AL HAWL CAMP, Syria — She was a 20-year-old college student in Alabama who had become convinced of the righteousness of the Islamic State. So she duped her parents into thinking she was going on a college trip, and instead bought a plane ticket to Turkey with her tuition money.
After being smuggled into the caliphate, the student, Hoda Muthana, posted a photograph on Twitter showing her gloved hands holding her American passport. “Bonfire soon,” she promised.
That was more than four years ago. Now, after being married to three Islamic State fighters and witnessing executions like those she had once cheered on social media, Ms. Muthana says she is deeply sorry and wants to return home to the United States.
She surrendered last month to the coalition forces fighting ISIS, and now spends her days as a detainee in a refugee camp in northeastern Syria. She is joined there by another woman, Kimberly Gwen Polman, 46, who had studied legal administration in Canada before joining the caliphate and who possesses dual United States and Canadian citizenship.
Both women, interviewed by The New York Times at the camp, said they were trying to figure out how to have their passports reissued, and how to win the sympathy of the two nations they scorned.
“I don’t have words for how much regret I have,” said Ms. Polman, who was born into a Reformed Mennonite community in Hamilton, Ontario, to an American mother and Canadian father and who has three adult children.
Ms. Muthana, who attended high school in Hoover, Ala., and the University of Alabama at Birmingham, said she was first drawn to ISIS in high school reading Twitter and other social media posts.
“Once I look back on it, I can’t stress how much of a crazy idea it was,” she said. “I can’t believe it. I ruined my life. I ruined my future.”
In a tweet this weekend, President Trump criticized allies including Britain, France and Germany for not taking back hundreds of ISIS prisoners captured on the battlefield. “The alternative is not a good one in that we will be forced to release them,” he warned.
The president made no mention of American women who had married ISIS fighters and whom the United States had not returned home. Both Ms. Muthana and Ms. Polman said they had not been visited by American officials since their capture last month. They also said there was a family of four sisters from Seattle, with four children, who were being detained in a separate camp. A former law enforcement official confirmed that a Seattle family had traveled to Syria to join the Islamic State, but did not have further information.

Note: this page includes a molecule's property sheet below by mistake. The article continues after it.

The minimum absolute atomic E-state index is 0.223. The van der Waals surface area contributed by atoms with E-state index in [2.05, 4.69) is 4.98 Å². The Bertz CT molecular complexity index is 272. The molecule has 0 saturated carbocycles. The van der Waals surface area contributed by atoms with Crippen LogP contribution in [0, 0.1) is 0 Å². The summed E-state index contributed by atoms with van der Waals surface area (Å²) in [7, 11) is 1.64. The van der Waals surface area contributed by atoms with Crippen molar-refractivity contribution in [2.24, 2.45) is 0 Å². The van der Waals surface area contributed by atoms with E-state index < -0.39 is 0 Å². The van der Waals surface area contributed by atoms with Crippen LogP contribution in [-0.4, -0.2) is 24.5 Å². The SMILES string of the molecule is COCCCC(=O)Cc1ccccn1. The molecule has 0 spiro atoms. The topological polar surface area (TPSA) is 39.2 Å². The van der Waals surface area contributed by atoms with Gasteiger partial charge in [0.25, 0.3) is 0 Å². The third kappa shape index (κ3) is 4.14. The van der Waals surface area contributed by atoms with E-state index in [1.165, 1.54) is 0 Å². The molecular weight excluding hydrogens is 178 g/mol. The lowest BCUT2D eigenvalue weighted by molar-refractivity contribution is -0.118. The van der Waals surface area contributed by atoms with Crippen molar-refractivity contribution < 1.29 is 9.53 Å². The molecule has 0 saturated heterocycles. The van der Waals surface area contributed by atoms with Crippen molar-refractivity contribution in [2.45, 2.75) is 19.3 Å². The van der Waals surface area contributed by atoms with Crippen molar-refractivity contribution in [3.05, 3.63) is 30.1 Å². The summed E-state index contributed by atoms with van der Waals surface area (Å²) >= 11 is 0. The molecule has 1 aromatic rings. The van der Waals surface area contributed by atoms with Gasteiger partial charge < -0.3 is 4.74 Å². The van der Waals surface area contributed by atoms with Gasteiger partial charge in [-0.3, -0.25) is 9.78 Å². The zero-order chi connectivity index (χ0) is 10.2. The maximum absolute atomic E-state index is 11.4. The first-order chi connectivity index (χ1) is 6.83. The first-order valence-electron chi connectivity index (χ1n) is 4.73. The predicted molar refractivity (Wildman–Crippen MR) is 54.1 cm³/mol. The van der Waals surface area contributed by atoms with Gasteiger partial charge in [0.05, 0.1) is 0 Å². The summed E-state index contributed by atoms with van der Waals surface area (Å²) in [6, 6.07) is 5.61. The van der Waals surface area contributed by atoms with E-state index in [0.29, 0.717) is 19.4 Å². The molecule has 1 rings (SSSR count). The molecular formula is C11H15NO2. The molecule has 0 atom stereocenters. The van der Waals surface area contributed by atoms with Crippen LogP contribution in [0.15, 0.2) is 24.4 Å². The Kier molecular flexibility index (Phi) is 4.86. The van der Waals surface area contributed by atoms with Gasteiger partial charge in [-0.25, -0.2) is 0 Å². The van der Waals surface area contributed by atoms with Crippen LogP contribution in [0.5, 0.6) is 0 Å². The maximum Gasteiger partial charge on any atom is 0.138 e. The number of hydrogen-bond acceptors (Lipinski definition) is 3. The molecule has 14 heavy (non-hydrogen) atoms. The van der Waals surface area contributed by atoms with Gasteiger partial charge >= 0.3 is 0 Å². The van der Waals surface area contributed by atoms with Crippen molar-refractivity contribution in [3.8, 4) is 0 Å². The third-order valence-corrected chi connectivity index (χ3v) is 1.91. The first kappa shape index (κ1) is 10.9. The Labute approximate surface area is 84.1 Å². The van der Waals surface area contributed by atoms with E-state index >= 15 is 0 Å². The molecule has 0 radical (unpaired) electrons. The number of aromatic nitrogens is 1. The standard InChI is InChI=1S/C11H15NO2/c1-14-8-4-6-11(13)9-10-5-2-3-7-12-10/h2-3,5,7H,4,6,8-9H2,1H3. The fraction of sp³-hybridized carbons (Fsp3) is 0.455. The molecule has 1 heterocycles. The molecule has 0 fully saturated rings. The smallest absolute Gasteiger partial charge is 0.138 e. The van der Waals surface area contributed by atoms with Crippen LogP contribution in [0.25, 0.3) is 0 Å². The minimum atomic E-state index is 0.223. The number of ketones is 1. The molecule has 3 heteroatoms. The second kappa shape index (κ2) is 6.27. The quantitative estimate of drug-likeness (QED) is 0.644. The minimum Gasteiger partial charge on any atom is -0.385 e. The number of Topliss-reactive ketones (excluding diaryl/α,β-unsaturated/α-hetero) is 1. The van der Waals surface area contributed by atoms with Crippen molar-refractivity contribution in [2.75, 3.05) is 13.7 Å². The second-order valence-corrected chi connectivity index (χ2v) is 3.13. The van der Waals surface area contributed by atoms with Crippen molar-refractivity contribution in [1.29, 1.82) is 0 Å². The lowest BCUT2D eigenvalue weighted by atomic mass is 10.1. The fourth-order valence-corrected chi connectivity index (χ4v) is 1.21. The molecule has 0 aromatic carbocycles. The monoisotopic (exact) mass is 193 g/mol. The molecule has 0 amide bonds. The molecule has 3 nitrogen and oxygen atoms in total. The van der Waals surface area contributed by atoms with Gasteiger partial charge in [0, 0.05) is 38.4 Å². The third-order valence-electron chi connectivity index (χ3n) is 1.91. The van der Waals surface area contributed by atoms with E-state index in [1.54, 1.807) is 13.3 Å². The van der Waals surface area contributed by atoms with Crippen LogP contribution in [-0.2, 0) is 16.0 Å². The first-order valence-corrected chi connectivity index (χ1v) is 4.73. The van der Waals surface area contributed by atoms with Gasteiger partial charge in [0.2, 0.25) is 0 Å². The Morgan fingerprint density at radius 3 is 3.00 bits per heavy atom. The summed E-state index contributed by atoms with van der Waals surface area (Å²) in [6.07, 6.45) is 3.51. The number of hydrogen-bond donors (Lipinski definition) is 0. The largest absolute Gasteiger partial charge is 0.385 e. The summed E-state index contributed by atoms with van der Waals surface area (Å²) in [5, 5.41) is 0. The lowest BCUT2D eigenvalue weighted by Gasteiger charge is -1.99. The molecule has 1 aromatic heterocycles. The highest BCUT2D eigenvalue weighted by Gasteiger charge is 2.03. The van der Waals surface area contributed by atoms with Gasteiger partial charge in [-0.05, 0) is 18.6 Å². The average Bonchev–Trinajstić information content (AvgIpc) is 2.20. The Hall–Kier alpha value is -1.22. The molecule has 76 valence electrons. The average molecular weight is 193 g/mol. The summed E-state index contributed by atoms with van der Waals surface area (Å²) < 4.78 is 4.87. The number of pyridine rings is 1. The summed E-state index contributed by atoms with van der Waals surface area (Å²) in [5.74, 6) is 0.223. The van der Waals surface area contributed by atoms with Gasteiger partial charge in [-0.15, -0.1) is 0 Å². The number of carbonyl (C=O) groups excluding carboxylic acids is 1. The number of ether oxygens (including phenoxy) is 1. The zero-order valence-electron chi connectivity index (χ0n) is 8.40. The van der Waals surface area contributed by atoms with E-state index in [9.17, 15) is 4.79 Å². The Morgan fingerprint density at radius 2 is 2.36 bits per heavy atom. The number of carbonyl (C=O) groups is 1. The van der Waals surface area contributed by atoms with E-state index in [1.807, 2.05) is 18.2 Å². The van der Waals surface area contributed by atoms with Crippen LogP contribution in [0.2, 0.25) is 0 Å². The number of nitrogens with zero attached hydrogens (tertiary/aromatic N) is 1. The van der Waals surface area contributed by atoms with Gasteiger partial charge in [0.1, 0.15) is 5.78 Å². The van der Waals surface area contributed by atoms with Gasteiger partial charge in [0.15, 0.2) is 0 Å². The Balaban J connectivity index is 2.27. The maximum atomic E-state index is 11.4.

A small number of Americans — as few as 59, according to data tracked by the George Washington University Program on Extremism — are known to have traveled to Syria to join ISIS. Nearly all the American men captured in battle have been repatriated, but it is unclear why some of the American women and their children — at least 13 known to The Times — have not been.
A spokeswoman for the Federal Bureau of Investigation declined to comment on the two cases, but said that agents would typically work to build a criminal case against any American who joined the Islamic State, a designated terrorist organization.
Robert Palladino, a spokesman for the State Department, on Tuesday described the situation for Americans in Syria as “extremely complicated.” He said, “We’re looking into these cases to better understand the details,” but declined to comment further, citing privacy and security concerns.
A Canadian government official said that it could be difficult for Canadians detained in Syria to leave the region because they were likely to face serious charges in neighboring countries.
Citing the many crimes committed by ISIS, Seamus Hughes, deputy director of the George Washington program, said there were “thousands of legitimate reasons to question the sincerity” of appeals like those of Ms. Muthana and Ms. Polman.
“The foreign women of the Islamic State, while often reduced to simplistic narratives about ‘jihadi brides,’ ‘brainwashing’ and ‘online grooming,’ aided and abetted many of these atrocities and in some cases directly perpetrated them,” he said.
Ms. Muthana and Ms. Polman acknowledged in the interview here that many Americans would question whether they deserved to be brought back home after joining one of the world’s deadliest terrorist groups.
“How do you go from burning a passport to crying yourself to sleep because you have so much deep regret? How do you do that?” Ms. Polman asked. “How do you show people that?”
The daughter of Yemeni immigrants, Ms. Muthana grew up in an ultra-strict household — no partying, no boyfriends and no cellphone.
When she finished high school, her father gave her a phone as a graduation gift. It soon became her portal to the world of extreme Islam, she said.
Two years later, in 2014, an online contact walked her through the steps of joining the Islamic State, she said: Board a flight to Turkey. When you land, call this number.
To pay for the trip, Ms. Muthana enrolled in classes at the University of Alabama at Birmingham, where she was a sophomore business major, but then withdrew and cashed the tuition check from her parents. She packed a book bag with her clothes and told her family she was going to an event in Atlanta, a two-hour drive away. Instead she headed directly to the Birmingham airport for a flight to Istanbul.